By Mia Becker-Hansen | Head of Science and Technology
Lily Wilder, age four, was walking down the beach with her father looking for shells when she spotted what experts are calling “the best dinosaur footprint we’ve ever found in Britain”. It was at just the right height for an observant child to see. The footprint is thought to have been left 220 million years ago by a currently unidentified dinosaur species. The first dinosaurs appeared 230 million years ago, fossils previously found on this beach are a mix of early dinosaur and crocodilian species.
The museum’s palaeontology curator Cindy Howells described the find to us as “unbelievable”, the clarity of the footprint being remarkable compared to any other fossil found in Britain, “you can see the little muscle pads on the underside of the foot, you can see where the joints were, you can see the claws where they are coming to a point at the end, and we just don’t get that normally”.
Shortly after the discovery it was found that there was also a second, less discernible footprint on the same piece of rock. The footprint could provide insight to palaeontologists about early dinosaurs and how they walked.
The identity of the dinosaur responsible still remains a mystery. Cindy Howells continued, “The best we can do is compare it with footprints in other places, to tie it down exactly you need bones in the rock itself and there were just no bones in these rocks. So, we need to find something of the same sort of shape and size living nearby at that particular age”.
The track is a type of footprint called Evazoum, similar footprints of this kind have previously been found in Italy and North America, but not in the UK. It’s likely the dinosaur stood around 75 (29.5 inches) tall and 2.5 meters (about 8 feet) long, with a slender build and tail that walked on two feet and would have actively hunted small animals and insects for food.
Bendricks Bay, near Barry, is a Site of Special Scientific Interest (SSI), known for being a fossil rich beach where many other fossils have been found before. Howells continued saying the beaches of South Wales are “actually one of the most important fossil footprint sites in Europe”. The rocks found in this area, including Lily’s fossil, were formed in the late Triassic period, the first and shortest of the three dinosaur ages. It was during this period that the giant supercontinent Pangaea began to gradually rift into two separate landmasses, and dinosaurs had only then started to evolve. At this time, Wales was part of a desert where there existed numerous mud pools. It was these mud pools that dinosaurs walked over, leaving an imprint which would then bake and dry in the hot sun, providing a “perfect environment” for the preservation of footprints which we can still find today.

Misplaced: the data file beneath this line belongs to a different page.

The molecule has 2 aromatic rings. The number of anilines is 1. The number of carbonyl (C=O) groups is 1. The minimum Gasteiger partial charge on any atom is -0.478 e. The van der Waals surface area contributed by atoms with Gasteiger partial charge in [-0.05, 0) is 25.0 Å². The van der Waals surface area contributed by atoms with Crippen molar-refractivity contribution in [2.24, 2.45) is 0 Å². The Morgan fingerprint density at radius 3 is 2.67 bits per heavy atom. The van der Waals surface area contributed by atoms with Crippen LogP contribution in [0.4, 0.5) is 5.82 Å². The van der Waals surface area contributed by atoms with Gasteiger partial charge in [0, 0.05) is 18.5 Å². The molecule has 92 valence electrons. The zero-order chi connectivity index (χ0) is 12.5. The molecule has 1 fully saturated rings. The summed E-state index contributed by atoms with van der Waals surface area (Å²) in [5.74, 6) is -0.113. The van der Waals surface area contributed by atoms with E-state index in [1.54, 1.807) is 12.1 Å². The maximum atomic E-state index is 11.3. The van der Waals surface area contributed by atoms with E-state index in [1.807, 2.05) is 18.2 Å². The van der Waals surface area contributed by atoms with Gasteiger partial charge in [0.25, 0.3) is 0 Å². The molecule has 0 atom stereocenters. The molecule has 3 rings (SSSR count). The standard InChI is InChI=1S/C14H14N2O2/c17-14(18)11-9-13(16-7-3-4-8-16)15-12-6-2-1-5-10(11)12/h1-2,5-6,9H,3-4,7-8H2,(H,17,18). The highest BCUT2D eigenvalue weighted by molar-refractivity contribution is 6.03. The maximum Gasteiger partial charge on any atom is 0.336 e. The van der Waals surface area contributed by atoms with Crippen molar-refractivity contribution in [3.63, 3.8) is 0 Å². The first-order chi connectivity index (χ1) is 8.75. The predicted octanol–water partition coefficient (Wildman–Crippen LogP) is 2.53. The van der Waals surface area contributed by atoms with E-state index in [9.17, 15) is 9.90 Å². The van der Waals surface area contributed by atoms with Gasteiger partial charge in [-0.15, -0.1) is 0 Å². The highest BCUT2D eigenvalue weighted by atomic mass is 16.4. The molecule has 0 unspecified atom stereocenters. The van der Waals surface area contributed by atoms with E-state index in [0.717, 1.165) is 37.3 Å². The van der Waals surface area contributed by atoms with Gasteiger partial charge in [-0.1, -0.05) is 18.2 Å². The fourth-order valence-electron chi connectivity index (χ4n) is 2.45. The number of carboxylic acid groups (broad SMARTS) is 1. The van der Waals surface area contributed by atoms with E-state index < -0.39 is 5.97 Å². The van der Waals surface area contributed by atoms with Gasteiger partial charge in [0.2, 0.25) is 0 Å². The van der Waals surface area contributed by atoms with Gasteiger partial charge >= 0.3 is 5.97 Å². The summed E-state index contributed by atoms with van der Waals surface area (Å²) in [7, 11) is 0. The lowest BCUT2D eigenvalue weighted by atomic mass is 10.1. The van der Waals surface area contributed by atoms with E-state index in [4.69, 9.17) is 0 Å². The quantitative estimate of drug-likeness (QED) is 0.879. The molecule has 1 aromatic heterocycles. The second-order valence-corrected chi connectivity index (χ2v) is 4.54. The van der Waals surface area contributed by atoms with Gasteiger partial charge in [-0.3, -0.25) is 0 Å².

Karl-James Langford from Archaeology Cymru, told us “the geology has been protected by the geology, in other parts of Britain we’ve not been as lucky to have this, otherwise across the whole of Britain there would be dinosaur footprints absolutely everywhere”.
In order to remove the fossil, after permission was granted (it is illegal to remove otherwise), the rock was carefully split with hammers and chisels to lift the top part with the footprint without affecting the surrounding environment.
Sadly, on the beaches of South Wales there are still many undiscovered fossils which may never be studied before they disappear. Langford continued “there are other dinosaur footprints that are being eroded away, unstudied, not loved, not protected… that footprint of Lily’s might be the last footprint ever to be found on that coastline, or it could be one of thousands, we don’t know”.
What should you do if you think you have found a fossil? Members of the public should only collect small loose fossils in small quantities. If you think you’ve found something special, you should directly contact Natural Resources Wales or a museum. “Contact Natural Resources Wales or a museum and tell us about it because we just want to help” says Cindy Howells, “notify people if you think you found something really special because we rely on the general public to find things, like Lily. We wouldn’t have seen that! That was on a loose rock way down the beach, we wouldn’t have gone down there, it was fortuitous that she found it at that particular point where storms has turned that rock over and over and over and it just happened to land with the footprint on the top.”.
You can go to the National Museum Cardiff now to see Lily’s ‘Dinosaur Footprint’ on display.Mia Becker-Hansen Science and Technology